The third classification of banking crises that we consider is the one recently compiled by Reinhart and Rogoff (2008b) (RR henceforth). The classification criteria used are essentially those used in Kaminsky and Reinhart (1999), whose classification was, in turn, based on CK’s classification. Kaminsky and Reinhart (1999) originally identified beginning and peak dates of crises for 20 countries for the period from 1970 to mid-1995 at a monthly frequency. In their classification, a banking crisis starts if either of the following occurs: “...(i) bank runs that lead to the closure, merging, or takeover by the public sector of one or more financial institutions, or (ii) if there are no runs, the closure, merging, takeover, or large-scale government assistance of an important financial institution (or group of institutions) that marks the start of a string of similar outcomes for other financial institutions” (p. 476). They clearly recognized the potential drawbacks of equating the date of the realization of a systemic shock leading to a crisis to the dating of a government response. They offered one possible fix to some of these drawbacks by introducing the notion of a crisis “peak,” defined as the date when the heaviest government intervention and/or bank closures occurred, based on CK and press chronicles (see sources in Table 2, p.478).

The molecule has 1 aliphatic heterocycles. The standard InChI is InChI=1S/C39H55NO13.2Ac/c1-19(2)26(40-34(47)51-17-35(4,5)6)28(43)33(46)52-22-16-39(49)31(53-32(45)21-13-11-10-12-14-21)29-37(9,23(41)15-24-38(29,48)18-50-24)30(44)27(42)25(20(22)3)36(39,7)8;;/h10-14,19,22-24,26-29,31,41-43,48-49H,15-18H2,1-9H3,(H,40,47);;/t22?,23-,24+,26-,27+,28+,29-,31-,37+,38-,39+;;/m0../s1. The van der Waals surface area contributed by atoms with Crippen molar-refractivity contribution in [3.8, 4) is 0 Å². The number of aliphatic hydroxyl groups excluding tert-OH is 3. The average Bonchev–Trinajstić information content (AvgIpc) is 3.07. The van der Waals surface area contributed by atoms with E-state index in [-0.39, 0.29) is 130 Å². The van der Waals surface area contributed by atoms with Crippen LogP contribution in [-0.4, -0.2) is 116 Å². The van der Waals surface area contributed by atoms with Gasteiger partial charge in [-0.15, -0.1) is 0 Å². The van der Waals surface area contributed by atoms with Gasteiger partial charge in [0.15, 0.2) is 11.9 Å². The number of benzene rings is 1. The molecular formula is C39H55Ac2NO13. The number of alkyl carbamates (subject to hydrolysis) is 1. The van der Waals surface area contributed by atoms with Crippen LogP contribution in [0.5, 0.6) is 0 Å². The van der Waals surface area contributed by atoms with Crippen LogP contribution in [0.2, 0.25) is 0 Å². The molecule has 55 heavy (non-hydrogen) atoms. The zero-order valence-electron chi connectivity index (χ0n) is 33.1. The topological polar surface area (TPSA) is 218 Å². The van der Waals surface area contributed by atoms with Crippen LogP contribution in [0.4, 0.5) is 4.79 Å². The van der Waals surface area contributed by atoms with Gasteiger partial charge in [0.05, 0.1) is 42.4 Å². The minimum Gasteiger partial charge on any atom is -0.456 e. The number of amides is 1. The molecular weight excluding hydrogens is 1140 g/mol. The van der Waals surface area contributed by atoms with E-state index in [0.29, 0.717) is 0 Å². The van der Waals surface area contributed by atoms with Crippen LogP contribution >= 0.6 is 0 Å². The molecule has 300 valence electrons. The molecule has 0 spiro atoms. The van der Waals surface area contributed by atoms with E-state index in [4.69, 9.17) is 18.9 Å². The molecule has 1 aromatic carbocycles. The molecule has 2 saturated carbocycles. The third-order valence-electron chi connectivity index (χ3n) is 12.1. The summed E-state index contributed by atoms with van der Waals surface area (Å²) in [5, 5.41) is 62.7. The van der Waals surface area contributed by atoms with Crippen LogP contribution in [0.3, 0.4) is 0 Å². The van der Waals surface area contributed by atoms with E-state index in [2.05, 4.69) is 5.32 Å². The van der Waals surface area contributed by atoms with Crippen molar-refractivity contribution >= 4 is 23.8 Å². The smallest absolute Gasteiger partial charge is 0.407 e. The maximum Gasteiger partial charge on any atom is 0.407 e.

The updated RR classification is essentially based on the same criteria, using information from Caprio et. al (2005) and a variety of other sources of qualitative and narrative information (see Appendix, pp 79-81). Differing from the earlier Kaminsky and Reinhart work, however, RR do not identify the duration of a crisis on the grounds that it is difficult of even impossible to pinpoint its conclusion precisely (Table A2). In sum, all considerations already made with regard to CEA’s classification also apply to RR classification. It is based on qualitative information on government responses to banking distress.